Most Read: Local

D.C. Wire
About this Blog & the Writers |  On Twitter  On Twitter  |  RSS RSS Feed
Posted at 09:22 PM ET, 05/01/2008

McCain Gets Rhee's Vote on "No Child Left Behind"

D.C. Schools Chancellor Michelle A. Rhee calls herself a "card-carrying Democrat," but said Arizona Republican Sen. John McCain is her guy when it comes to his support for the federal "No Child Left Behind" law.

Rhee, speaking this evening in Chinatown to the Korean American Coalition D.C. Chapter, accused Democratic presidential contenders Sen. Hillary Rodham Clinton and Sen. Barack Obama of "pandering to the teachers union and other folks" with their attacks on the law, which sets student achievement targets for school districts and allows parents more choice in selecting schools.

"I am incredibly dismayed at the Democratic candidates for the views and the rhetoric they are spewing," she told the gathering at Tony Cheng's Restaurant. "The Democratic Party is the party that looks out for poor miniority kids, and NCLB is a huge, huge tool."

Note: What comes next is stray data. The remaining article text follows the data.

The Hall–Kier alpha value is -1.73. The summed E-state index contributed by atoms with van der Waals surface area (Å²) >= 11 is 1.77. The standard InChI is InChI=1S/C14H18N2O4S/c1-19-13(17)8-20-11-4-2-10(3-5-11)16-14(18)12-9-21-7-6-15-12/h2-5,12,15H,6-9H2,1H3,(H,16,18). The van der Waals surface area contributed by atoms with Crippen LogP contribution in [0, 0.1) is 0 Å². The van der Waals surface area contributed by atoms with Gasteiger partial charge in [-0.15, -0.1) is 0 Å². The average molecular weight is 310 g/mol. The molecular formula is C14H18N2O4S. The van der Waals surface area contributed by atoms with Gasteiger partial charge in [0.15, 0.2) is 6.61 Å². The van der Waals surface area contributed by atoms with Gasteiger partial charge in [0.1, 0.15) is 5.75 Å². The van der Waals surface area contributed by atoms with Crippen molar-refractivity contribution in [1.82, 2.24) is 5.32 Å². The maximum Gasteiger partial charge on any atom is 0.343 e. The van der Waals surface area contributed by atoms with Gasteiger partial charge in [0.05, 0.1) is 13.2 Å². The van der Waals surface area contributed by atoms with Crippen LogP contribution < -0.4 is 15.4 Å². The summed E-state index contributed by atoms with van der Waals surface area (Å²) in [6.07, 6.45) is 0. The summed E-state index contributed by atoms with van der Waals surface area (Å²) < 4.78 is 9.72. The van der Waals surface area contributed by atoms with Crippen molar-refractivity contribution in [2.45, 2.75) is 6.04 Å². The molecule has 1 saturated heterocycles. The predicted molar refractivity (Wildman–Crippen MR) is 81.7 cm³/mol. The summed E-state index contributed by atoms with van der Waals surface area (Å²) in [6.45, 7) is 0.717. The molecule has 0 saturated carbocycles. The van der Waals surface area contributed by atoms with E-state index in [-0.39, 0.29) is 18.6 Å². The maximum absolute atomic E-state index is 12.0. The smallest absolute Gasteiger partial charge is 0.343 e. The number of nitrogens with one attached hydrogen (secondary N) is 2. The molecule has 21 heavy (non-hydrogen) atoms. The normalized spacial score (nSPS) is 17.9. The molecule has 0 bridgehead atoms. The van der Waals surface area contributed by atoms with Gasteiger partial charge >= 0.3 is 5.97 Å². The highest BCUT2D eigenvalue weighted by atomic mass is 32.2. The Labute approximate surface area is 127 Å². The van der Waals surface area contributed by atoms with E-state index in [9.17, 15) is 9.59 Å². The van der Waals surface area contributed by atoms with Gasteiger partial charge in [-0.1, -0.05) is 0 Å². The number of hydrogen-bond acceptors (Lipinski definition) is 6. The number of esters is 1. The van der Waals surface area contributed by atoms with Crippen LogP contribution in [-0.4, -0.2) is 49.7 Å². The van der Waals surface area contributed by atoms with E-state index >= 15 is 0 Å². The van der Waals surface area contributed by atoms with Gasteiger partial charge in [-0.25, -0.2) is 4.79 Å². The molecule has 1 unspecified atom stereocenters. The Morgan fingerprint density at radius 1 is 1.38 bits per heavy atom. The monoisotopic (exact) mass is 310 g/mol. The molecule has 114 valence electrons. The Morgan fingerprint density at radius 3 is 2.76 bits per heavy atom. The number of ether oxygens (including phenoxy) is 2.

Clinton has been critical of the law's reliance on standardized testing. Obama says it has been under funded and poorly administered by the Department of Education.

McCain has also called for changes to the law before it is reauthorized by Congress. But Rhee called him "far and away" the stronger ally of NCLB.

"I think McCain has the most measured approach to how he will approach NCLB and is genuine in his belief that accountability is necessary," she said. "He is not rushing to judgment, which I think the Democrats are right now."

Rhee also expressed unhappiness at what she regards as the lack of attention Clinton and Obama have paid to the national disgrace of children stuck in poor-performing public school systems.

"The fact that Hillary and Barack are not on a daily basis talking about what kind of an outrage this is staggering to me," she said.

Bill Turque

By  |  09:22 PM ET, 05/01/2008

Categories:  Education, Education

Read what others are saying

    © 2011 The Washington Post Company